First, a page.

A very fond memory of growing up in Capitol Hill was the amount of places a 'kid' could go on Friday &/or Saturday to dance. Capitol Hill Jr. High would have sock-hops following a few basketball games which were held on the basketball court. No street shoes allowed! Socks only, thus sock-hops. Mt. Saint Mary's did not have its own gym so it played basketball and held dances in the Sacred Heart School Gym. I don't think I ever attended a dance at CHHS. I am sure dances were held there but I do not know where or when.
Saturday night was for the IOOF Hall west of Robinson and on the south side of Commerce Street. To me and my family and friends Commerce was just called 25th St. The Hall was much the same as the Lions Club dances. The difference was that the females were strangers and you would probably never see them again.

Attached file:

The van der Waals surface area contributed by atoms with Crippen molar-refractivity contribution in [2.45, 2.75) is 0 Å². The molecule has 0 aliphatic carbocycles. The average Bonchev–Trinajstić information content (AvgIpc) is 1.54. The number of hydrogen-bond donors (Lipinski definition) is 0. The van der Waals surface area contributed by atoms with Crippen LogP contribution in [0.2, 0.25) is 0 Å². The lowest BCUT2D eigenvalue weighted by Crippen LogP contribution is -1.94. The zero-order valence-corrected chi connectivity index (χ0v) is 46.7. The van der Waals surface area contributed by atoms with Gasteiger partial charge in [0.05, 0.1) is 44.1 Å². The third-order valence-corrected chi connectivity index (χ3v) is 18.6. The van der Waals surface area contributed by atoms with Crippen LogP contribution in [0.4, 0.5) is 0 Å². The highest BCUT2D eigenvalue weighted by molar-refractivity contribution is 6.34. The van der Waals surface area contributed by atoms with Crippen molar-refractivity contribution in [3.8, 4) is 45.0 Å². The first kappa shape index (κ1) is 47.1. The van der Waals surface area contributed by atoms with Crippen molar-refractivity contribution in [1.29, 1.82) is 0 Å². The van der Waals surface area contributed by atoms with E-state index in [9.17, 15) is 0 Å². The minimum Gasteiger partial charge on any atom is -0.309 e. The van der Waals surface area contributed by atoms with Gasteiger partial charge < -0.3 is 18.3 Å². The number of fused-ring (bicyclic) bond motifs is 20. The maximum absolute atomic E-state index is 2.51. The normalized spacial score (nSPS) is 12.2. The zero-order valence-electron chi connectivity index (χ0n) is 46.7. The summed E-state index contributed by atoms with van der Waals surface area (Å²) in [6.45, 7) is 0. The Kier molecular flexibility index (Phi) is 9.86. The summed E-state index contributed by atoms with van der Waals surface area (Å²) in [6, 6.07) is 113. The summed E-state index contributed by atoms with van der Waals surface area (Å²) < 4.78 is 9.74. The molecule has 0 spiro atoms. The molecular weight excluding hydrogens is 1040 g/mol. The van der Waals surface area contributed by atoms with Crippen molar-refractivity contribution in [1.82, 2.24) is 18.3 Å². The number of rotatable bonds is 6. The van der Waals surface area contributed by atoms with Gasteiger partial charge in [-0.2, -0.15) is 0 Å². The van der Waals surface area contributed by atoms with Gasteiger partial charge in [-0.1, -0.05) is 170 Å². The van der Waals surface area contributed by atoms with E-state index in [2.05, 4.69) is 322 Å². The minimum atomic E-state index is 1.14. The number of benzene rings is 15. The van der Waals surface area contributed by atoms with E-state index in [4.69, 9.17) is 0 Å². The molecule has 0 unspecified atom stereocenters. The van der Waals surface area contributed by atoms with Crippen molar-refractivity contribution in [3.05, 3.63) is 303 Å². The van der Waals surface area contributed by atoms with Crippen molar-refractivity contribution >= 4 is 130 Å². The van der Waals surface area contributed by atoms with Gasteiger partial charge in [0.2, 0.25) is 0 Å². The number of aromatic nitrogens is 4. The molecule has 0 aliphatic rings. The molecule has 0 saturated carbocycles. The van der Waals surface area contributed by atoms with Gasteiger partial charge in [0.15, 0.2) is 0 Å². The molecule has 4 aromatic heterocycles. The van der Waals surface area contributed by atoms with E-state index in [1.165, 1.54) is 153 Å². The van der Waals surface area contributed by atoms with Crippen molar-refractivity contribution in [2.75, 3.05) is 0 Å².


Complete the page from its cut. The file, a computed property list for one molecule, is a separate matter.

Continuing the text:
WKY Channel 4 carried a local program fashioned after American Bandstand. The show was called the "Scene" hosted by media personality Ronnie Kaye. An old movie theater at SW 28th and Agnew (Yes! That is part of Capitol Hill also) had the seats removed and on the stage local bands would play and with an admission charge you could go in and dance your butt off. On some nights there would be a battle of the bands. Groups set up some times in different areas and take turns playing sets. Of all the dance halls this one I think lasted the longest.
Another point I would like to make is that only the IOOF was near home. Yet we walked to and from these places 99% of the time. We only asked for a ride if there was a downpour.